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Farm to School – What’s happening in Alberta? October 20, 2010

Posted by gfsa in Community Stories.
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We, Patci Hopkins and Cathy White, had the privilege to attend the 5th National Farm to Cafeteria Conference in Detroit, May 17th-19th, 2010. The theme of the conference was Taking Root.  706 people attended the conference from 44 states including DC, 6 Canadian provinces, Brazil and the Netherlands – the most of any Farm to Cafeteria conference to date!

Prior to the conference  an inquiry was made to Growing Food Security in Alberta and Alberta Health Services personnel  requesting any information/details about what F2S (Farm to School)  initiatives are currently taking place in Alberta.

We felt  quite honored to be asked to represent Alberta at the conference  and believe that we are just in the beginning stages of learning what is happening in this province surrounding connecting schools to local foods – especially to farms.

There are many things happening between Farms and Schools with the majority of initiatives educating kids about farm life. Many schools are growing gardens and community gardens are working to engage schools in gardening.  Schools and communities seem to be interested in creating more sustainable food communities and growing food locally.

What we have  learned  is that there are very few partnerships between farms and school cafeterias.   We are still in the process of gathering  information and learning what is happening and what could happen between farms and schools.

A great example of a Farm to School initiative is taking place in Sylvan Lake, Alberta. 
• Our Lady of the Rosary School has built 3 outdoor garden boxes, where they plant herbs, flowers and vegetables in the spring.  These gardens are cared for by the seniors and families surrounding the school. 
• They have Earthboxes – (2) to grow vegetables indoors for salsa and salad greens.
• A partnership has been established between  Hidden Valley Farms and the grade 1 class.   Each spring students plant a garden at the farm.  The farmer waters and tends to the garden during the summer with the students returning  in the fall to harvest vegetables.  The fall harvests contribute to a school wide ”Stone Soup” celebration.  Extra produce is distributed to grade 1 families and the Sylvan Lake community dinner.

We are still researching school gardening and Farm to School initiatives happening in Alberta.  If you know of any schools participating with farms and school gardens we would love to hear from you so we can make sure to capture this information to share with others.  Please contact us at growingpeasandcarrots@gmail.com

(Submitted by Cathy White and Patci Hopkins)

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1. Dustin Bajer - October 20, 2010

Love it! …and as for researching Farm to School initiatives in Alberta, I’d like to share one that i have been working on (http://permaculture.jasperplace.ca)

since February of this year, I’ve been working at Jasper Place High School to create a very unique permaculture program (a design system based on patterns found in ecology). With funding from AlbertEcotrust, we have transformed the schools largest courtyard into a self-maintaining food forest. Like a conventional garden, it produces a large variety of edible herbs, vegetables, and fruit, but unlike a conventional garden, it requires no waters, no fertilizing, and a minimal amount of weeding. In addition, the entire system is perennial (won’t need to be planted next year), produces it’s own soil and mulch, and increases biodiversity as time passes.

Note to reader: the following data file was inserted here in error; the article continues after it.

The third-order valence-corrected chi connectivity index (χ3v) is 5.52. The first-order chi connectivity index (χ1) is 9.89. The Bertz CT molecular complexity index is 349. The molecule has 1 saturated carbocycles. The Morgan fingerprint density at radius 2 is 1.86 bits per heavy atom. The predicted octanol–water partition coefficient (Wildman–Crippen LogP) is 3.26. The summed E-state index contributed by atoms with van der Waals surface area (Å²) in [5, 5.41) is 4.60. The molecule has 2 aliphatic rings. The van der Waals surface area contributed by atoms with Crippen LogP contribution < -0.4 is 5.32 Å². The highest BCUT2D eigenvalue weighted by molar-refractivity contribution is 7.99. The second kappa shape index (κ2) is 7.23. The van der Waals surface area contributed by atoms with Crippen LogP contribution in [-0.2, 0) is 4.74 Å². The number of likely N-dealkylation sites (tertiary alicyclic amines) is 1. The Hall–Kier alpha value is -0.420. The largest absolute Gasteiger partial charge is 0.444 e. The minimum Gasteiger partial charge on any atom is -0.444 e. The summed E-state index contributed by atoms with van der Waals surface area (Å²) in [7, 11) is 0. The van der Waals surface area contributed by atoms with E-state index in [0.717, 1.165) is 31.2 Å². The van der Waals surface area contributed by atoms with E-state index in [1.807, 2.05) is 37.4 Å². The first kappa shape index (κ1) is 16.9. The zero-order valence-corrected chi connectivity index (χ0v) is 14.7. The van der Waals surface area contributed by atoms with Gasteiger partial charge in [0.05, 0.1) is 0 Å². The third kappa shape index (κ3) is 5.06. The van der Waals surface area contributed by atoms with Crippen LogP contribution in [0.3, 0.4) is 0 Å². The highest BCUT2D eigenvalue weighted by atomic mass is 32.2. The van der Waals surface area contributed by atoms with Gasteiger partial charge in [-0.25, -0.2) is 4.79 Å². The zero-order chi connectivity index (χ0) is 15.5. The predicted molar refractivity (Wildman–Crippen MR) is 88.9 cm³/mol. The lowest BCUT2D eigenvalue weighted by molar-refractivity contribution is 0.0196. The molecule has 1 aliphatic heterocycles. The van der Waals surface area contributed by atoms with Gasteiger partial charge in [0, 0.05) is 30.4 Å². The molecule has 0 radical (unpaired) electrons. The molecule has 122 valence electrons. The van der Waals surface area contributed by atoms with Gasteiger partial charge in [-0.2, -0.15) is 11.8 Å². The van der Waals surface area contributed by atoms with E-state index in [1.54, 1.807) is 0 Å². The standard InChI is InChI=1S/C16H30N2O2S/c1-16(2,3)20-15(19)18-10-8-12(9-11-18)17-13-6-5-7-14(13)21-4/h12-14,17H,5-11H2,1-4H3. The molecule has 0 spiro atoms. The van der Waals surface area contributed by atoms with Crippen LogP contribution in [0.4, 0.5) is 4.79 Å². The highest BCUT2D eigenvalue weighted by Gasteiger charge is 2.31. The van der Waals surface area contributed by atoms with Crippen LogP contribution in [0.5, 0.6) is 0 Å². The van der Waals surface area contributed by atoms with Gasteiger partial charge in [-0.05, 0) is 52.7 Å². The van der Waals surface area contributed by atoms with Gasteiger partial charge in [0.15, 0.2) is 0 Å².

For a complete record of everything that we have done at the school, including the initial Elberta Ecotrust grant and cost’s to date, please visit:

http://permaculture.jasperplace.ca

Though we have had many great successes, I feel that there is still much that can be done at the school; with ample green-space and a greenhouse on the roof, Jasper Place is in a unique position to create a cross-curricular program with far reaching benefits to the community and similar school projects across the province. I’m currently working on creating a locally developed curriculum around the principles of permaculture and am very confident that once done, educational institutions who’ve seen what permaculture design is capable of will want to attempt similar programs; the added bonus being that once permaculture is an approved course and can be rewarded credit, it will fund itself.

2. Shirzad Chunara - October 20, 2010

Hello Cathy and Patci.

My name is Shirzad and I’m a registered Dietitian working with Alberta Ag on EarthBox Kids project. We have over 12 schools around the province currently involved in both indoor and outdoor gardening projects, and another 6-8 signed up for next year along with Devonian Gardens Green School, Northlands Ice School/Farm to Fork pilot project. With the project funds we have we are supplying schools with 10-25 EarthBoxes. We also provide assistance and guidance on how to get started and by January we will have a resource book available on “Grow your own Salsa, Soup or Salad”, which provides guidance on choosing seeds, seedlings, maintaining the plants, etc. Would love to hear more about what you’re doing and if you have any other schools, communities interested, perhaps we could offer our services and the EarthBoxes too. Looking forward to hearing from you. 780 422-2550


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